Dylan Bibby plans to say goodbye to the Capricorn Coast Cricket Club so he can continue playing A-grade cricket in the region’s top competition.
Dylan Bibby plans to say goodbye to the Capricorn Coast Cricket Club so he can continue playing A-grade cricket in the region’s top competition. Chris Isson

Dylan says goodbye to Coast club

IF there were more cricketers like Dylan Bibby, the future of the sport in the Rockhampton district would be as assured as Don Bradman dispatching a poor delivery to the boundary.

But the reality is there are fewer and fewer committed to the game.

Dylan is likely to play his first game for new club Brothers today after the shock withdrawal of the Capricorn Coast’s A-grade side this week.

While Dylan, one of the region’s top batting prospects, has to deal with playing for a new team, Rockhampton cricket bosses remained confident they wouldn’t have to draw stumps on the region’s premier competition.

As well as the coast club folding, another club has admitted it is struggling to field a competitive side.

Cricket observers say the competition is a shadow of what it was just a decade ago.

The situation follows a Morning Bulletin report three months ago which detailed how a number of winter sports, including some football codes, were struggling because of a shortage of numbers as leisure-loving athletes gave team sports the boot.

Yesterday Dylan said he was disappointed that the club he’d played at since he was seven had pulled out of the top-grade.

“It’s shocking,” Dylan, 19, said.

“I wasn’t expecting it to happen, but I guess it had to because some games we only had nine players out there.

“That’s not fair on anyone.

“But I want to play A-grade and so I’ve sought a switch.”

He admitted team morale was down at the coast with players struggling to be enthusiastic after the side copped a number of heavy losses.

According to the coast’s Rick Jones it is getting ever harder to find people in a position and willing to put in the hard yards to take on a committee role.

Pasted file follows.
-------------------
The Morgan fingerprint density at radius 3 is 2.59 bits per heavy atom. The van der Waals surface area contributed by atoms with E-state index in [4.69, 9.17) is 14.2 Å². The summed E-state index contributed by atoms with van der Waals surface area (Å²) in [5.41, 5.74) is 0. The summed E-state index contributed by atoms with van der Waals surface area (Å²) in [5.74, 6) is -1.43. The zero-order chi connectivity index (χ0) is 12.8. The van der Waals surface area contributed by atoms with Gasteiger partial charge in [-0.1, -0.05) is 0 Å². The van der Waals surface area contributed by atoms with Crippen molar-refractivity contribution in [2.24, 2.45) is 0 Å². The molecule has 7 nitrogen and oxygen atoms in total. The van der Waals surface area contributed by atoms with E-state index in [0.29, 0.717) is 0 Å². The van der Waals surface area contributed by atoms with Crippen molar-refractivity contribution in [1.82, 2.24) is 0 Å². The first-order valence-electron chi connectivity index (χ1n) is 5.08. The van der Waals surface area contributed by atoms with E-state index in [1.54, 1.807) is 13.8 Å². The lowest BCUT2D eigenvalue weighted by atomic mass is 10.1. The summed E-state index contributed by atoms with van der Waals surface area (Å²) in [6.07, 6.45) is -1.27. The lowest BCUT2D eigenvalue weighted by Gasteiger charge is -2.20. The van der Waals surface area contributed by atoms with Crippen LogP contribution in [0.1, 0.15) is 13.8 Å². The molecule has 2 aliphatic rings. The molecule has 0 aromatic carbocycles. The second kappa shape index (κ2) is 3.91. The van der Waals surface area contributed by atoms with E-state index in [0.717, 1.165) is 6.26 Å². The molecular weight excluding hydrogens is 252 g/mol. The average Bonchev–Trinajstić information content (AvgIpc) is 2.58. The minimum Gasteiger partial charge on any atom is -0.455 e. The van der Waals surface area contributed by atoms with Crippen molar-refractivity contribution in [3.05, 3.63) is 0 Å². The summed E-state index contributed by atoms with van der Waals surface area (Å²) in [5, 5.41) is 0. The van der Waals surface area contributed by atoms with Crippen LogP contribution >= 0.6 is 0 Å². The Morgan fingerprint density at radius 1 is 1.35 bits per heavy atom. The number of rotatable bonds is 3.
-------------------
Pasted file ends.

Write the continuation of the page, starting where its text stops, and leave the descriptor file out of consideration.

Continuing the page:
He said it was hard for a club to run when things fell back onto a small group of volunteers and without a strong committee and junior base any club would have its challenges.

Rick said he’d had to step down from his committee position this year because of a work transfer to Emerald.

Meanwhile a spokesman for Norths Tigers, which is also struggling, yesterday laid out the welcome mat for any of the Capricorn Coast’s other top young players who wanted to continue playing A-grade to join his club.

Eddie Doherty said it would be a tragedy to lose promising youngsters from the game and his club was in desperate need of players committed to A-grade as it worked to field a competitive team.

He said players were opting to play lower grades because it was less of a time commitment each weekend. “We will see the season out... (but) at the moment we’re not competitive,” Eddie said.

Despite this week’s setback, Rockhampton Cricket chairman Richie Purcell Senior said he was confident the season would be played out. A new draw is being compiled for the four clubs left in the competition.

At the moment we’re not competitive



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